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Destinations, Dreams and Dogs - International adventure with a fast-track family (& dogs) of Old World values, adopting the Russian-Italian-American good life on the go…!

Signposts on the Road to Maturity

NewYearResolutionMaturity.  That elusive quality that evades scores of children and teens (not to mention millions of adults making merry on December 31st of each year).  We worked with our kids as they set educational, spiritual, physical, and mental/emotional goals for the new year, yet, none of their goals were any that we, as parents would have listed for them.  Their resolutions focused on the very lofty and ethereal, never mind that we requested specific and measurable.

“Those are beautiful,” I enthused, tweaking a few when they tended toward bringingpout about world peace, rather than making their beds each day.  “And now I have some for you.”

“These are not goals, per se, instead, these are signposts on the road to maturity.  Some of you have a goal of acting your age, and today, I’d like to talk about what it sounds like, looks like, and feels like to be mature.”

So far, so good.  My thoughts tended toward not eating like pigs, leaving schoolbooks and clothes behind at our last location, not throwing your dirty clothes in the corner, but in the hamper, and combing your hair on a daily, if not hourly basis.  And stop chewing your fingernails, if not toenails.  And stop irritating your siblings, if not your parents.  Speak quietly and positively.  Keep your hands off of your face.  And on and on, ad nauseum.

resolutions2But how to word these in an elecgant way?

“See, if we want to head to Florida, we’re not going to get on the highway to California, right?” I asked.

Naturally, they had never been on any highway to California, in their limited and luxurious lifestyle, they thought everyone hopped a plane to go across the street.  Prior to that, their earlier lifestyle in the orphanage or on the street meant the avoidance of all personal responsibility.  All the more reason to talk this out.

Here are five of the twenty that I tossed their way, in my need to act as Controller of the Universe.  What would you add?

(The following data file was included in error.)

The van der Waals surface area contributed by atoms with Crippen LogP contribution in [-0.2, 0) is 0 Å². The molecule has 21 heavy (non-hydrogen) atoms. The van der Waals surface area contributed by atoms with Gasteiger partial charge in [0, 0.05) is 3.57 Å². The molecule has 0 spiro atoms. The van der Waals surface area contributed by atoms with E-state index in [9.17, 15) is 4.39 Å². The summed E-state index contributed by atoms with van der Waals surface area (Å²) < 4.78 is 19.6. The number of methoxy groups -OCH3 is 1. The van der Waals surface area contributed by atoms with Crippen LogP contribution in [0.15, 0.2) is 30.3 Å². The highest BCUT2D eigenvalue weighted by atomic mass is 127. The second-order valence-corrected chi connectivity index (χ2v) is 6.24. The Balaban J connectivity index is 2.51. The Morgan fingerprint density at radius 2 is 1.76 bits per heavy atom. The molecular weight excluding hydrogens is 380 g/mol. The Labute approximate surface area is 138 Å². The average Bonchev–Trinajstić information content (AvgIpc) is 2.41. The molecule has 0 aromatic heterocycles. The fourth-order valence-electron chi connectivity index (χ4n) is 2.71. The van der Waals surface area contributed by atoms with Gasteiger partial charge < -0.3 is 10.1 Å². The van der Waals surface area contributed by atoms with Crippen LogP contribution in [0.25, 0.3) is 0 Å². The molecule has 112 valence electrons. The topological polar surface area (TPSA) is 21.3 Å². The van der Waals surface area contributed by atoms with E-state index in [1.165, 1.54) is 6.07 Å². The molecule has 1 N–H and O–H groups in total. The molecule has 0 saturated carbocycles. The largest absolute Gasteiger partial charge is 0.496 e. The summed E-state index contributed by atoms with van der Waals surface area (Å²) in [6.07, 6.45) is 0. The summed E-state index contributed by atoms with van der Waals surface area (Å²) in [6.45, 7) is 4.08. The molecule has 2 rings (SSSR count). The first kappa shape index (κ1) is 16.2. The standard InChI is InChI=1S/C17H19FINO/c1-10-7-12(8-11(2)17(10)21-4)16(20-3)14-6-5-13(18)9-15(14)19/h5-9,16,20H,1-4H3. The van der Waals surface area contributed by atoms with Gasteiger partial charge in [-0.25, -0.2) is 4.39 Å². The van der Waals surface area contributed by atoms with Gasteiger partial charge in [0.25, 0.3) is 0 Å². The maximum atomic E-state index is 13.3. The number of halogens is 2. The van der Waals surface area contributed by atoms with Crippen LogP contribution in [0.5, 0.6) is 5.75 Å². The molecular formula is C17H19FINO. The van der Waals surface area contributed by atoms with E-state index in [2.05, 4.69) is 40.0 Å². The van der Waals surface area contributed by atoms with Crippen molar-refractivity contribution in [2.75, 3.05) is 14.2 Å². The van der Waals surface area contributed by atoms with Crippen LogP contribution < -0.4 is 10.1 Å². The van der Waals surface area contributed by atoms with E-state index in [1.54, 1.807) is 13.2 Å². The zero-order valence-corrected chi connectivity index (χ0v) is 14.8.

1.         Keep my room clean without being asked (no hangers, clothes, or socks on the floor or thrown under the bed).  A FEW things on tabletops, clothes neatly folded or hung up in closets.  Bed made correctly each day.  Floor vacuumed once a week.

2.         Take responsibility for my clothes—t-shirts or turtlenecks, pants or skirts should not be worn over and over without washing them.  Same with socks, underwear, pantyhose, and bras.  I must put them in the wash, or else wash them myself in the sink every time I wear them.

3.         Stay on the morning schedule – 10 min/ 10 min/ 10 min. (10 minutes to morning-routineshower, 10 minutes to get dressed & make bed, 10 minutes to do hair) = 30 min. to get ready.  Have my clothes laid out the night before (including underwear, socks, shoes, etc.).

4.         At mealtimes, I choose to make pleasant conversation, thinking of two positive statements I can say to others (weather, things I’m looking forward to, etc.)  I will eat in a polite manner, not stuffing too much food into my mouth, not mashing my food with a fork or spoon, not playing with it.   I will not hold my cup over my nose for long periods of time, but take small sips of water.  I will use my knife to cut bite-sized pieces and not chew like a cow with big lumps sticking out in my cheeks.  I will bring the food up to my mouth and keep my elbows off of the table.  I will spread a napkin in my lap. This is not too hard for any polite person to remember.  I think of others and what they have to see in my example.

chore(1)5.         I will help where there is a need, whether or not I am asked.  When I see dog hair in piles around the edges of the floor, I will sweep it up.  When I see that the dogs need water, I will fill their bowls (rinse it out first).  If the trash is overflowing, I will replace it with a new bag.  If the dishes are finished being washed, I may carefully put them away.  I will wipe off the kitchen table without someone having to tell me.

The most surprising thing?  They all thanked me… and then pitched in to help!

Sometimes kids want to be mature, they simply need us to point the way.

 

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